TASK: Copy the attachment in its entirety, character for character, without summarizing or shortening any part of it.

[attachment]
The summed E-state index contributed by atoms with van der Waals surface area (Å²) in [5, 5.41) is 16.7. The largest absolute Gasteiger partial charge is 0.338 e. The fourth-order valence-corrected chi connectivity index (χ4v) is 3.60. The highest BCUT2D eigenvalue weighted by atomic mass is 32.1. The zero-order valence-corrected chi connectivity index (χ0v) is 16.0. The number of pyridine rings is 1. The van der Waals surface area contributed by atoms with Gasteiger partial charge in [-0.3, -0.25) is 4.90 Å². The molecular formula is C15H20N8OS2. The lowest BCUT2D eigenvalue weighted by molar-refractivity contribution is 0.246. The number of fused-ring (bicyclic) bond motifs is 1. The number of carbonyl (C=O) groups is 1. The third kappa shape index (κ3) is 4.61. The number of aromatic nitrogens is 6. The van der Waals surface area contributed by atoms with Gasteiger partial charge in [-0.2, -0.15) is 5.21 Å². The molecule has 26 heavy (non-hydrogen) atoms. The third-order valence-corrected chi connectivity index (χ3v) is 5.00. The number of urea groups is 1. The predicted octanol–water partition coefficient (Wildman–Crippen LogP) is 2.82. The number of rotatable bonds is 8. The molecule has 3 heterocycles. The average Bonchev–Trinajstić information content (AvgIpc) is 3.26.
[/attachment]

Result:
The summed E-state index contributed by atoms with van der Waals surface area (Å²) in [5, 5.41) is 16.7. The largest absolute Gasteiger partial charge is 0.338 e. The fourth-order valence-corrected chi connectivity index (χ4v) is 3.60. The highest BCUT2D eigenvalue weighted by atomic mass is 32.1. The zero-order valence-corrected chi connectivity index (χ0v) is 16.0. The number of pyridine rings is 1. The van der Waals surface area contributed by atoms with Gasteiger partial charge in [-0.3, -0.25) is 4.90 Å². The molecular formula is C15H20N8OS2. The lowest BCUT2D eigenvalue weighted by molar-refractivity contribution is 0.246. The number of fused-ring (bicyclic) bond motifs is 1. The number of carbonyl (C=O) groups is 1. The third kappa shape index (κ3) is 4.61. The number of aromatic nitrogens is 6. The van der Waals surface area contributed by atoms with Gasteiger partial charge in [-0.2, -0.15) is 5.21 Å². The molecule has 26 heavy (non-hydrogen) atoms. The third-order valence-corrected chi connectivity index (χ3v) is 5.00. The number of urea groups is 1. The predicted octanol–water partition coefficient (Wildman–Crippen LogP) is 2.82. The number of rotatable bonds is 8. The molecule has 3 heterocycles. The average Bonchev–Trinajstić information content (AvgIpc) is 3.26.